A nine year-old girl was beaten to death by her foster brother in Kentucky, but the tragedy did not become a statistic. The state agency in charge of counting abused children didn’t categorize it as a death, attorney Jon Fleischaker said in the “Legal issues, access and big data” session.
Local and state government goes to great lengths to hide what they find disparaging from people who want to see it, like reporters, he said.
A legal battle eventually pried the data from the recalcitrant agency’s hands, but Fleischaker said the case is instructive.
“The data that goes into any statistical analysis or database, you have to look carefully how it’s compiled because agencies will consistently change definitions,” he said. Black is white, up is down and a death is not a death. “I think (reporters) have to be really, really careful.”
If you’re not cynical already, time to start, he said.
Since you don’t know statistics have been compiled, Sarah Cohen of the New York Times recommends approaching the story from the ground up. Don’t start your reporting with an aggregated statistic, start reporting with reporting: interviews, clip searches, observation. Once you have your baseline, go see if the data bears out the story.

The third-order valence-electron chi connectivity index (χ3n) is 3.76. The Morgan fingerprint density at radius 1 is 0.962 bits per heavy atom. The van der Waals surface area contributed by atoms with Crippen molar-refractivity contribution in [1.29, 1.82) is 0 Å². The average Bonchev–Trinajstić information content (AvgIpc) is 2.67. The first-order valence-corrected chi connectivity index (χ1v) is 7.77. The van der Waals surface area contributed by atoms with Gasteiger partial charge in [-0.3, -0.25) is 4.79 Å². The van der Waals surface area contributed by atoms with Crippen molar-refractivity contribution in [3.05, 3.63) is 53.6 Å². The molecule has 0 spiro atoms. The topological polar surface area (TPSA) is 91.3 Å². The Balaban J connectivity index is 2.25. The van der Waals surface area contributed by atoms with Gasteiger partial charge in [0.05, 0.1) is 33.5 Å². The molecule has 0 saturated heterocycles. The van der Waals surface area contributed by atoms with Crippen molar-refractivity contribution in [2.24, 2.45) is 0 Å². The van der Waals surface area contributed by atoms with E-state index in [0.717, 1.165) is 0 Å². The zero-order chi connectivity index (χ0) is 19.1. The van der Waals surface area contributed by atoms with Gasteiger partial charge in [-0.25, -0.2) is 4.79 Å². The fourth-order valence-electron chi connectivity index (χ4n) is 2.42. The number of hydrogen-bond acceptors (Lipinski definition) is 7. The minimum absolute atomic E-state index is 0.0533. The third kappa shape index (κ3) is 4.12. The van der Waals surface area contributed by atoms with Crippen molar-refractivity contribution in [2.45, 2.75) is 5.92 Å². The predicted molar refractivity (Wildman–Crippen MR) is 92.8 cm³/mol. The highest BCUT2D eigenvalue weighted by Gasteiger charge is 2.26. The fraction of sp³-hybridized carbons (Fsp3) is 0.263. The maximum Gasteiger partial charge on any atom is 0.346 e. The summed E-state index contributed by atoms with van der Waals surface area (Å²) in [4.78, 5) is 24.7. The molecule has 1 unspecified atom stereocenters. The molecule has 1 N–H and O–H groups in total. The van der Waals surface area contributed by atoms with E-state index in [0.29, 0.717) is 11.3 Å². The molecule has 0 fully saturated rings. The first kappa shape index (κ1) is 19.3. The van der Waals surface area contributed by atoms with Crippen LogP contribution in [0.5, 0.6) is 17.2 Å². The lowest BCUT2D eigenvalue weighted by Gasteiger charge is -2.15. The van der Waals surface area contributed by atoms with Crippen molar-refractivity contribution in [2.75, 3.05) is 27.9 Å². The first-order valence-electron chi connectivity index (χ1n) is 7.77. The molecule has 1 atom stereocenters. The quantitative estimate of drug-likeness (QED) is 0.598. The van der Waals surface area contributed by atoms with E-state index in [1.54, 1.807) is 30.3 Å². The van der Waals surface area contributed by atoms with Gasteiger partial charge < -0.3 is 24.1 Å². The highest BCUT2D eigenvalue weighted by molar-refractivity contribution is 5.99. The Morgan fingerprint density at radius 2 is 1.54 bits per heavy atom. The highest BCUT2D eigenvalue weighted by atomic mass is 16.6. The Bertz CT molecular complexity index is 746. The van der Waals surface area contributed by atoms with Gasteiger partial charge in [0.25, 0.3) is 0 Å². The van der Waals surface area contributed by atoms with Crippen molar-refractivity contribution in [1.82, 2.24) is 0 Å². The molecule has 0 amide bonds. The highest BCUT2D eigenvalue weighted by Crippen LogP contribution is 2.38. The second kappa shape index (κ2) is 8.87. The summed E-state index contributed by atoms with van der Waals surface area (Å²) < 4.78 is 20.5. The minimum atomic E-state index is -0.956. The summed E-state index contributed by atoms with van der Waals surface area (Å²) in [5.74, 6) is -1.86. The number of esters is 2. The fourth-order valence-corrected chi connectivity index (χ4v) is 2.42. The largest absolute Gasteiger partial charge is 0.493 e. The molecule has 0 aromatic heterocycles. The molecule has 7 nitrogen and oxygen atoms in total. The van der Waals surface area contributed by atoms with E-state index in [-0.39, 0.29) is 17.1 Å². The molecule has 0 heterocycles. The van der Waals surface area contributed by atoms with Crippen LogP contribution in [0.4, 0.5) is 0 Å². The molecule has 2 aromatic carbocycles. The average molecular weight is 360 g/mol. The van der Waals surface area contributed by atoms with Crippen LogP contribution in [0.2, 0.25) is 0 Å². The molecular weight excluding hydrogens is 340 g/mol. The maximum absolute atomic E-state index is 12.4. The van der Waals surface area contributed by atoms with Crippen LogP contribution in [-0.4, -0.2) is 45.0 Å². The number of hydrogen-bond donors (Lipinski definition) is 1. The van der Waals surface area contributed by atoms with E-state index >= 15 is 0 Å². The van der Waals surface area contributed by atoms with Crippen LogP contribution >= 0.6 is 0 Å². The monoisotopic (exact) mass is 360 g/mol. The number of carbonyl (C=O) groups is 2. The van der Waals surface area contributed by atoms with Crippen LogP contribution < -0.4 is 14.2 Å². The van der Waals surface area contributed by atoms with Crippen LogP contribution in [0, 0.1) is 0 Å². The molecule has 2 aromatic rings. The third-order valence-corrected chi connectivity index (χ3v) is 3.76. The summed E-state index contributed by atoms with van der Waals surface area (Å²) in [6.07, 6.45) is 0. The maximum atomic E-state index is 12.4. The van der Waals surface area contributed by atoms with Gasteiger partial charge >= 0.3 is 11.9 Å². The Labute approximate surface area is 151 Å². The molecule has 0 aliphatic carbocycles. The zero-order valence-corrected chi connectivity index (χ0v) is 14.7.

Once you dig into the stats, ask, “compared to what?” Sure you found something interesting, but how does it fit into a broader context? If the data does not tell the same story as your reporting, you might rethink your story’s angle.
Cohen also urged getting to know what is NOT represented by the data. Should what you’re looking for be in the database? Are you sure? Maybe the agency didn’t include all data elements in your request. Maybe the agency doesn’t even compile those numbers in the database you requested.
Backstop your data with other records requests. Each record in the database has its non-data equivalent, which will help you understand the numbers even better.
“I think we have to view databases as the index to records, not the records themselves,” Cohen said.